top of page

Did you paint that? How I make a glass bead.

I've often been asked at shows 'did you paint that?' referring to my little world pendants. The answer is yes and no, yes, I created the image, but no I didn't use paint and a brush. I use rods of coloured glass to paint the pictures, so what you see is all solid glass, not a surface decoration applied to the bead afterwards.

There are both challenges and joys in 'painting' with molten glass, the biggest challenge is colour compatibility, I use soft glass, partly for the extensive colour palette, and partly for the lower temperature needed to work it, but not all the colours like each other, and some of them are are very fussy about their how they're heated. These challenges can sometimes also be joys, some colours curdle to make a beautifully atmospheric sky, or rock pattern, and some oxidize with a little torch adjustment to create a wonderful luster.

Last year I was asked to write an article for Glassline magazine, with step by step instructions on how I make one of my little world beads. Here's an abridged version of that article with a few of the making photos to help answer the question 'did you paint that?'

How to make a lampwork glass bead, step by step.

  1. Inspiration, this bead was inspired by the beautiful gorse hedges we have in Cornwall.

  2. Select the glass colour palette.

  3. After dipping the steel mandrel into bead release to ensure the bead won't stick to the metal, define the size of the bead by applying the top and bottom glass.

  4. Fill in the middle to give the bead a solid core.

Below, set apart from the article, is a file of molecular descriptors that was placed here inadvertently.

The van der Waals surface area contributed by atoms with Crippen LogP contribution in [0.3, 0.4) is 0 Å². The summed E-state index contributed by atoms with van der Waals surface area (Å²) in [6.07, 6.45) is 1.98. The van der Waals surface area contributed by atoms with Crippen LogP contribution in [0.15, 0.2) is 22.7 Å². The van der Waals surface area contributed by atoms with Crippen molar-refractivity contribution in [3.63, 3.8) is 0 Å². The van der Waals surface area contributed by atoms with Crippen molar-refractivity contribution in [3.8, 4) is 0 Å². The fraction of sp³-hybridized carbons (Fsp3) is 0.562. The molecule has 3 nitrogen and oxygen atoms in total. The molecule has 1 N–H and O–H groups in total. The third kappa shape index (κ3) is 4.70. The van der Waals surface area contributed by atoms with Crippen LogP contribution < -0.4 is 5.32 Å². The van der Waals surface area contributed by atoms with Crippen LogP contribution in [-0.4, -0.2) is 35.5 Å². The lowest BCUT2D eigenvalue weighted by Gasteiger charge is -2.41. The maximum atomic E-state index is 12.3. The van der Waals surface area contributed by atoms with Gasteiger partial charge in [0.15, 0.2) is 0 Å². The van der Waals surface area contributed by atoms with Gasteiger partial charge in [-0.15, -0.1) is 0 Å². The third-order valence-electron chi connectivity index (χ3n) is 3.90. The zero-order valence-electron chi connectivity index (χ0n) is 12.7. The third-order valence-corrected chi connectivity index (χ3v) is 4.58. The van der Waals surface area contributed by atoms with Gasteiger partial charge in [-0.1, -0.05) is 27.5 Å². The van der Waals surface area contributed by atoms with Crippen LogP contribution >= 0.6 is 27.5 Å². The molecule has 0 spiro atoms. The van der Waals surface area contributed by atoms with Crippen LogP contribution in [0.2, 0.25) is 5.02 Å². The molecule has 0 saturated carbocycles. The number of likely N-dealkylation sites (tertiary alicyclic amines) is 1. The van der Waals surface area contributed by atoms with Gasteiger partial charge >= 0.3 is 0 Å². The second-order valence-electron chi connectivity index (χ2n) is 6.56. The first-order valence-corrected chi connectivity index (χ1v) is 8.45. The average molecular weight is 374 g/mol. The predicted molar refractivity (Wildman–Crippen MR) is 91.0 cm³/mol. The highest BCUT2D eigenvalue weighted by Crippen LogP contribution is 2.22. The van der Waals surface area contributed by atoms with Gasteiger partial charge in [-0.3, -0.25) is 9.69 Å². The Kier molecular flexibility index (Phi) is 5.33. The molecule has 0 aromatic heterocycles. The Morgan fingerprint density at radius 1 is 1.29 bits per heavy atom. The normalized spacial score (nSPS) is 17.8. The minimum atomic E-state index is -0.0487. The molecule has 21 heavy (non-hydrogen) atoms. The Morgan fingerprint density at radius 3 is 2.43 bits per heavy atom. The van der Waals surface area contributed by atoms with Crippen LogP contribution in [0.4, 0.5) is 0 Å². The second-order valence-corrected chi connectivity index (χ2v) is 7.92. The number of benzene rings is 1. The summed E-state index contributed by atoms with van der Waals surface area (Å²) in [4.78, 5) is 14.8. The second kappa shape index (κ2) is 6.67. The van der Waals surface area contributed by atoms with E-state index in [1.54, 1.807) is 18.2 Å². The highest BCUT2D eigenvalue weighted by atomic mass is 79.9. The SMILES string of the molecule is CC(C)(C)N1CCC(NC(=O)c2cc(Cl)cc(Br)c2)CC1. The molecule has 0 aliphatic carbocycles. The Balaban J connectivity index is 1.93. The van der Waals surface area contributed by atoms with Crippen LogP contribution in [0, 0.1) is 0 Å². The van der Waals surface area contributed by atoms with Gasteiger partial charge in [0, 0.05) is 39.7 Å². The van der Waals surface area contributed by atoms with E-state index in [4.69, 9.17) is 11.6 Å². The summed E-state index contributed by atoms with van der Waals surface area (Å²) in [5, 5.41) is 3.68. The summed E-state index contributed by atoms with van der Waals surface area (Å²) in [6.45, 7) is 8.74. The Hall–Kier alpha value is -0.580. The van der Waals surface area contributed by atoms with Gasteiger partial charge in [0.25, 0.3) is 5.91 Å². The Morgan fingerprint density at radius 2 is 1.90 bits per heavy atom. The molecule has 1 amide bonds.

5. Start to build up layers of coloured glass, working from the back of the picture to the front.

  6. Apply each layer carefully, while remembering to keep the whole bead warm to avoid cracks.

  7. Melt the layers to give a flat surface for the next layer.

  8. Apply detail to the foreground last.

  9. Melt everything together, and warm the bead through.

  10. When the bead is glowing red it's soft enough to shape in a brass press.

  11. Warm the bead through again and cool slowly to batch anneal.

  12. Finished bead, the hole is cleaned out to remove the bead release, and this one's been tumbled to give it a matte surface texture

These beads each take some patience to create, the glass dances to it's own time, if I try to hurry the process and heat it too quickly it can boil, or the colours react badly and it'll be ruined. As frustrating as they can be, they are my favourite things to make, I love to try and create an image I have in my mind in the glass, and all the challenges keep it interesting.

I've recently uploaded a selection of new little world pendants to my shop here, and I have a handful more, including earrings yet to upload. You can also see a few in Simpsons Penzance, and keep an eye on my Instagram and Facebook pages for updated on events I'll be attending, that's where you'll find my biggest range of everything I make in one place. My first event this year will be the Una Spa spring fair in Carbis bay on the 25th May, if it's anything like last year it'll be a glorious day with live music, delicious food and real mermaids, my daughter is very excited!

15 views0 comments

Recent Posts

See All


bottom of page